Yuen: Sure I’ll be happy to do that. So this book is using the case of China’s great transformation since 1978 to really tell a bigger story about how does “development” happen. And when I say development, I mean, economic, institutional, social and political change, right? The whole process of modernization in short. And traditionally, in political economy, we would have multiple arguments focusing on specific variables, right? So you’ll have good governance first is one common school. The other one is a stimulate growth first. So invest, do foreign aid. And then the third school is path dependency. It’s about what history you have and what kind of legacies you receive from history.

In this book, it’s over and above explaining China, which is a very important case. It is saying that we need to understand development as a complex process. Meaning in instead of trying to take the reality of this complex process and reducing it into something mechanical, which then misleads us, we need to accept the way that it is complex. But how can we make sense of this complexity so that we distill the process into a few insights that generalizable and important? And I have two, in this book.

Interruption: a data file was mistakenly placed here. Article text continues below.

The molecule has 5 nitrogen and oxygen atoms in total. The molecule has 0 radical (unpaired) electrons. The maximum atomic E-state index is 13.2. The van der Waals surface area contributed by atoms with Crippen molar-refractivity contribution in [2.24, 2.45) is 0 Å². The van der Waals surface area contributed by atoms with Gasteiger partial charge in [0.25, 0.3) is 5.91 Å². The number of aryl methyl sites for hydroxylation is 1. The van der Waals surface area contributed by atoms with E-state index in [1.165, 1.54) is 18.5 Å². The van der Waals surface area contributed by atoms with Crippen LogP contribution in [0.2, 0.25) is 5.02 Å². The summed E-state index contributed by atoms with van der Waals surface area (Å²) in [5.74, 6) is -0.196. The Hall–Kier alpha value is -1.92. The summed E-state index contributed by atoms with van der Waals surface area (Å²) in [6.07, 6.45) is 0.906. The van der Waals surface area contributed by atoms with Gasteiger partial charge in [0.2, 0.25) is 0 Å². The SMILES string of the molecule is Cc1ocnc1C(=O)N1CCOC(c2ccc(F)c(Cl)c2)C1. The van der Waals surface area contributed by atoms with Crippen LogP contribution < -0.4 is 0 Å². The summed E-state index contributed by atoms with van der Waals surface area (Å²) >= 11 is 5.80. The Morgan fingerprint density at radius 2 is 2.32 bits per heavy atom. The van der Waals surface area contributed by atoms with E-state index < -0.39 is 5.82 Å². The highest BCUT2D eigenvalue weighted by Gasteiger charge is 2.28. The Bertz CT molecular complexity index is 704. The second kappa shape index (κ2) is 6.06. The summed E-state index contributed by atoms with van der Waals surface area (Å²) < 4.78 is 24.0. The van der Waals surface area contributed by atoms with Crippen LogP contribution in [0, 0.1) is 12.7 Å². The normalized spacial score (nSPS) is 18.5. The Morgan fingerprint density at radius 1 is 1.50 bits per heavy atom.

So the first is my first insight is about the causal process of how states and markets co-evolve with each other over the process of development. And my main argument is that it’s neither good governance first or economic growth first. Instead I argue that the first step of any big process of change is called using what you have. Meaning that local actors and local communities, they take whatever they have right now, whatever norms, practices, resources, assets even if it’s in defiance of first-world western norms. They take what they have and they repurpose it into something that helps them to stimulate business activity. So they kick-start entrepreneurship.

And I further argue that this development process you can, at the most abstract level, reduce it to three steps rather than just two, which means that you use what you have to stimulate new markets. And then when markets take off, it produces a feedback process where the economic growth itself changes the resources and preferences of actors so that institutions change. And then finally you have institutional change that is aligned with a more mature market economy.

So the first takeaway is using what you have. The second punch line is the difference between market building and market preserving institutions. And so what I mean by that is we often argue. Everyone agrees good institutions matter, but those good institutions that are popularly proffered are actually first woe institutional forms. And those institutions are important for preserving markets that have already been created. But actually if you look at early processes of development even in Western Europe and even in America, market building institutions are very different from market preserving ones. So we need to make a distinction between these two stages.